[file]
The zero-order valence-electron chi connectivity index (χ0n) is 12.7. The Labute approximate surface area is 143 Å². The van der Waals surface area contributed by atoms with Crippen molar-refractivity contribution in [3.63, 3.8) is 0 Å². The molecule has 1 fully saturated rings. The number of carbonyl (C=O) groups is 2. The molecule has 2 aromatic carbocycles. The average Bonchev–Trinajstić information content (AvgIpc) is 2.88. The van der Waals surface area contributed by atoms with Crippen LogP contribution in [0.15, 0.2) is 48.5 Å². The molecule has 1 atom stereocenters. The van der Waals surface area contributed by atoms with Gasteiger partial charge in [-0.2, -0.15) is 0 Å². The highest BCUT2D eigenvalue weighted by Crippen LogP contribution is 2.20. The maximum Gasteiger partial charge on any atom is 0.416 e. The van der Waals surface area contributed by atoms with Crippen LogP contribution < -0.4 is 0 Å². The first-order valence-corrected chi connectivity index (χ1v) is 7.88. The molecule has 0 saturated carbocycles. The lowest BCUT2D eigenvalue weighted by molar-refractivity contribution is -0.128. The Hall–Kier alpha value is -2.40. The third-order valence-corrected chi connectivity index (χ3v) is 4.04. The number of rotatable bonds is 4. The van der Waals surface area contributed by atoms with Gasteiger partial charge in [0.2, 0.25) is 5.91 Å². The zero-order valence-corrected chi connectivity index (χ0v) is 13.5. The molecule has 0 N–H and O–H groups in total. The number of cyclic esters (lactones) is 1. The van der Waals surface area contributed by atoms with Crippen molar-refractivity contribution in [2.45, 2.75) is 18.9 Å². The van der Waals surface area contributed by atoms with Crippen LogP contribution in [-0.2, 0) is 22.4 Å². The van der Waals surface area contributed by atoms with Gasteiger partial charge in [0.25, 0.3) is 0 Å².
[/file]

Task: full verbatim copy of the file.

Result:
The zero-order valence-electron chi connectivity index (χ0n) is 12.7. The Labute approximate surface area is 143 Å². The van der Waals surface area contributed by atoms with Crippen molar-refractivity contribution in [3.63, 3.8) is 0 Å². The molecule has 1 fully saturated rings. The number of carbonyl (C=O) groups is 2. The molecule has 2 aromatic carbocycles. The average Bonchev–Trinajstić information content (AvgIpc) is 2.88. The van der Waals surface area contributed by atoms with Crippen LogP contribution in [0.15, 0.2) is 48.5 Å². The molecule has 1 atom stereocenters. The van der Waals surface area contributed by atoms with Gasteiger partial charge in [-0.2, -0.15) is 0 Å². The highest BCUT2D eigenvalue weighted by Crippen LogP contribution is 2.20. The maximum Gasteiger partial charge on any atom is 0.416 e. The van der Waals surface area contributed by atoms with Crippen LogP contribution < -0.4 is 0 Å². The first-order valence-corrected chi connectivity index (χ1v) is 7.88. The molecule has 0 saturated carbocycles. The lowest BCUT2D eigenvalue weighted by molar-refractivity contribution is -0.128. The Hall–Kier alpha value is -2.40. The third-order valence-corrected chi connectivity index (χ3v) is 4.04. The number of rotatable bonds is 4. The van der Waals surface area contributed by atoms with Gasteiger partial charge in [0.2, 0.25) is 5.91 Å². The zero-order valence-corrected chi connectivity index (χ0v) is 13.5. The molecule has 0 N–H and O–H groups in total. The number of cyclic esters (lactones) is 1. The van der Waals surface area contributed by atoms with Crippen molar-refractivity contribution in [2.45, 2.75) is 18.9 Å². The van der Waals surface area contributed by atoms with Crippen LogP contribution in [-0.2, 0) is 22.4 Å². The van der Waals surface area contributed by atoms with Gasteiger partial charge in [0.25, 0.3) is 0 Å².